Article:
Mr Ventura announced he would not run for re-election, which Barkley - who had taken a high-level job in the administration - said made Democrats and Republicans solely focused on the race to replace him.
"No one wanted to give him credit anymore for anything," he said. "The whole mindset changed, and it was basically a nightmare - nothing got done."
As Mr Ventura's political star was setting in Minnesota, in California another unconventional politician was about make his move.
Blockbuster action-film star Arnold Schwarzenegger had always entertained the idea of a political career, but it took a strange confluence of events - the recall election of the unpopular Democratic Governor Gray Davis - to elevate him to the California governorship in 2003.
Like Mr Ventura before him (and Mr Trump years later), Mr Schwarzenegger campaigned as the renegade outsider who would clean up a corrupt political system. He travelled around the state with a broom and took the stage at his rallies to Twisted Sister rock anthem We're Not Going to Take It (a song Mr Trump adopted in 2015 until the band leader asked him to stop playing it).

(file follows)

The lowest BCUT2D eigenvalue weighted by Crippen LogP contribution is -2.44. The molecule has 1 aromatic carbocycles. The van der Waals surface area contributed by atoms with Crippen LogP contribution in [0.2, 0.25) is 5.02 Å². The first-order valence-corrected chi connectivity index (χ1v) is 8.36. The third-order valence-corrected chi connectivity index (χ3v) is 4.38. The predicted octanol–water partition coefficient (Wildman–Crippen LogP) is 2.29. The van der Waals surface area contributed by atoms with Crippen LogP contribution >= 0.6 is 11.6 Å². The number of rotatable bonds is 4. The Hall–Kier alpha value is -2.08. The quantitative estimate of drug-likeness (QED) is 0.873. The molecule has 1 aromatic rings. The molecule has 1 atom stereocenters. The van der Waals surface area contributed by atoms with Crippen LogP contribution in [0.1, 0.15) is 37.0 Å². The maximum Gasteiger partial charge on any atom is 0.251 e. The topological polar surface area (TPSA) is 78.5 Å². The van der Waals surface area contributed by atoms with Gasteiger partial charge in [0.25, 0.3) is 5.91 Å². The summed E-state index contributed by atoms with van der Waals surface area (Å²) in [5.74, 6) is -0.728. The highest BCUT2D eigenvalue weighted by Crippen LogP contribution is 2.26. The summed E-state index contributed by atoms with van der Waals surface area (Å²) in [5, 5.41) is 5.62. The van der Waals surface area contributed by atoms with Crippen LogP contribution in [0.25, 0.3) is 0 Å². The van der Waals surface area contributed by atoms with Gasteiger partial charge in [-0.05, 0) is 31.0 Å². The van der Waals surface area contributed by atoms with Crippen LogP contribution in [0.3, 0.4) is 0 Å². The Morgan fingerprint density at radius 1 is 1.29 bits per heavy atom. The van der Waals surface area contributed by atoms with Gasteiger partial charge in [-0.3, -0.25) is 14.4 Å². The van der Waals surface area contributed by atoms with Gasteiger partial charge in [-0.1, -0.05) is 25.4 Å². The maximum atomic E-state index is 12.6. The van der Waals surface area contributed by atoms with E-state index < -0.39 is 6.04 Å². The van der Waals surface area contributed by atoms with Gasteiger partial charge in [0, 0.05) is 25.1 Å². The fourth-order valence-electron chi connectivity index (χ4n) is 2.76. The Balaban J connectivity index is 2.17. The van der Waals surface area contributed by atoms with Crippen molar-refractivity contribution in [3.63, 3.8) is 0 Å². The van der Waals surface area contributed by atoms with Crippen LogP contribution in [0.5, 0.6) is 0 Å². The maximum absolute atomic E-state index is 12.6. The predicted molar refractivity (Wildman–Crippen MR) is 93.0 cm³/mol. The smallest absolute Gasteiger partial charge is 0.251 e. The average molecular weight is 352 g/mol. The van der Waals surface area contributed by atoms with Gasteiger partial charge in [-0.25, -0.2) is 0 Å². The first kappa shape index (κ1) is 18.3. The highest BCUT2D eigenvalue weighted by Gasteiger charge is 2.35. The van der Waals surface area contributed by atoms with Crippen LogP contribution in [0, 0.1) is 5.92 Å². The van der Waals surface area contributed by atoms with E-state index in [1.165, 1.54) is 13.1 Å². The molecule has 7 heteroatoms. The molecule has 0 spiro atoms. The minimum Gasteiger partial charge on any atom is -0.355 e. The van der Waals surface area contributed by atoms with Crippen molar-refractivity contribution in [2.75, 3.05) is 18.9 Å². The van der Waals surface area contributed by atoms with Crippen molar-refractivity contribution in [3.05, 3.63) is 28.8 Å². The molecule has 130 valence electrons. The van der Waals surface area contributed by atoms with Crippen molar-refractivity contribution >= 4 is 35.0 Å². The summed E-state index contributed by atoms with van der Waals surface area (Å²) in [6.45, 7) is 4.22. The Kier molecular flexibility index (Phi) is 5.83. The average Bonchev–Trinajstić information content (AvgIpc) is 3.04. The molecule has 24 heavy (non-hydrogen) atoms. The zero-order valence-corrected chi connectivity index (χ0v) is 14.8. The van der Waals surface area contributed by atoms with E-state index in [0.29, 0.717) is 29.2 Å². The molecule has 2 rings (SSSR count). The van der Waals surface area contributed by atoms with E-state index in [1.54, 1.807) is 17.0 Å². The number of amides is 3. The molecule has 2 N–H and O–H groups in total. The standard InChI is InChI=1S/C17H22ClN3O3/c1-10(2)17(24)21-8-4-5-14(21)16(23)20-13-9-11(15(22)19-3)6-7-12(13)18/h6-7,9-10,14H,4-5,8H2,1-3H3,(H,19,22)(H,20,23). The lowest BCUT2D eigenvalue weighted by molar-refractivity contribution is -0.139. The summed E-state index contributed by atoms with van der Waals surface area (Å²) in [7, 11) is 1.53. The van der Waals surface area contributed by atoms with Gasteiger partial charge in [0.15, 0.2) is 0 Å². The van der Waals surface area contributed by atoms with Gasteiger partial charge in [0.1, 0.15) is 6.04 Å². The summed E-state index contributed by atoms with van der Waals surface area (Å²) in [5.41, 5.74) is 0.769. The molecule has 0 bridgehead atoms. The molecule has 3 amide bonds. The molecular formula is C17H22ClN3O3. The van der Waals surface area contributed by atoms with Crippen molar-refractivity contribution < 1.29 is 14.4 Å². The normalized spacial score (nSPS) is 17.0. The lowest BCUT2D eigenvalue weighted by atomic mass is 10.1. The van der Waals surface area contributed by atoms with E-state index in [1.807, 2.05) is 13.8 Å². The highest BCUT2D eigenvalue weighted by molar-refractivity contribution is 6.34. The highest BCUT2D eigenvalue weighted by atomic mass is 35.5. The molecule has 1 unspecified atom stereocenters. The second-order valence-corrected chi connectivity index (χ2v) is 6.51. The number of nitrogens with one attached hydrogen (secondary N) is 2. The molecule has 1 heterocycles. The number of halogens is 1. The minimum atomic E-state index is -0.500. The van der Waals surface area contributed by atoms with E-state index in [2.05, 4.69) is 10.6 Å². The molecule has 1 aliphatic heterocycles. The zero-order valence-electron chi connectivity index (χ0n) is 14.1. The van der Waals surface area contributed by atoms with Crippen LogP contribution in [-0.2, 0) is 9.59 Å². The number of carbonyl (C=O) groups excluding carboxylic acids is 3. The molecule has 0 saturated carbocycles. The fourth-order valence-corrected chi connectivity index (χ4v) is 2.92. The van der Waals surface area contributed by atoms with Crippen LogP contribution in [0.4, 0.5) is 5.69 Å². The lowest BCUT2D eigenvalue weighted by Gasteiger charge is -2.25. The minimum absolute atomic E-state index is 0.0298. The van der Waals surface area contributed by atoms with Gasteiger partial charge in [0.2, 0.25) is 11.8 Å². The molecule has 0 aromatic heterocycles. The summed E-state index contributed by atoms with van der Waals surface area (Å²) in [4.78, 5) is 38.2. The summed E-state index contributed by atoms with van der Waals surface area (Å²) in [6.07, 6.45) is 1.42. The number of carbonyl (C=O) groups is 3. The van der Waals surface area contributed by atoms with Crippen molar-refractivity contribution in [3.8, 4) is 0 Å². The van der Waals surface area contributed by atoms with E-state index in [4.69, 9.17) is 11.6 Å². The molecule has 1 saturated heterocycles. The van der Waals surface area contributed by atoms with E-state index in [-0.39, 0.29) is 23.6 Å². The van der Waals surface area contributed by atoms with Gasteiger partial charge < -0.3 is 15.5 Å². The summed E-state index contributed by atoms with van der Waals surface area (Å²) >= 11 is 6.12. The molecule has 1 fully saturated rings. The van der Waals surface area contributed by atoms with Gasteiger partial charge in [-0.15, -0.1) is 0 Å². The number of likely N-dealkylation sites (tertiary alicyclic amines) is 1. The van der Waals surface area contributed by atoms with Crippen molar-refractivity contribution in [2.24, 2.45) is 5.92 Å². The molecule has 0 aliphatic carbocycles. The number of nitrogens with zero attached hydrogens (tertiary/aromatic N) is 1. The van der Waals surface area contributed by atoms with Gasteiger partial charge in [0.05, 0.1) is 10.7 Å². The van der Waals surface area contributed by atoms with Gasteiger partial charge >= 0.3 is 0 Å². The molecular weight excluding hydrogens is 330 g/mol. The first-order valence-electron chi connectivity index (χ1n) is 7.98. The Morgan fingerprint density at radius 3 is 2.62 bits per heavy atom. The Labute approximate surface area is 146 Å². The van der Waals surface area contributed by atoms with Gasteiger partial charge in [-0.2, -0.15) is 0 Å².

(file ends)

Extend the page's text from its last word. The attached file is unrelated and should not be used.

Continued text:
"Arnold Schwarzenegger drew huge crowds around the state due in large part to his celebrity, along with the frustration people had with government and the status quo," says former Congressman David Dreier, who co-chaired the Schwarzenegger campaign and served as the head of his transition team.
Mr Dreier adds that Schwarzenegger rallies had much of the same drama and excitement that characterised Mr Trump's presidential campaign. For instance, during one rally, the actor-turned-candidate dropped a wrecking ball on an old car to demonstrate his opposition to a car tax imposed by the current governor.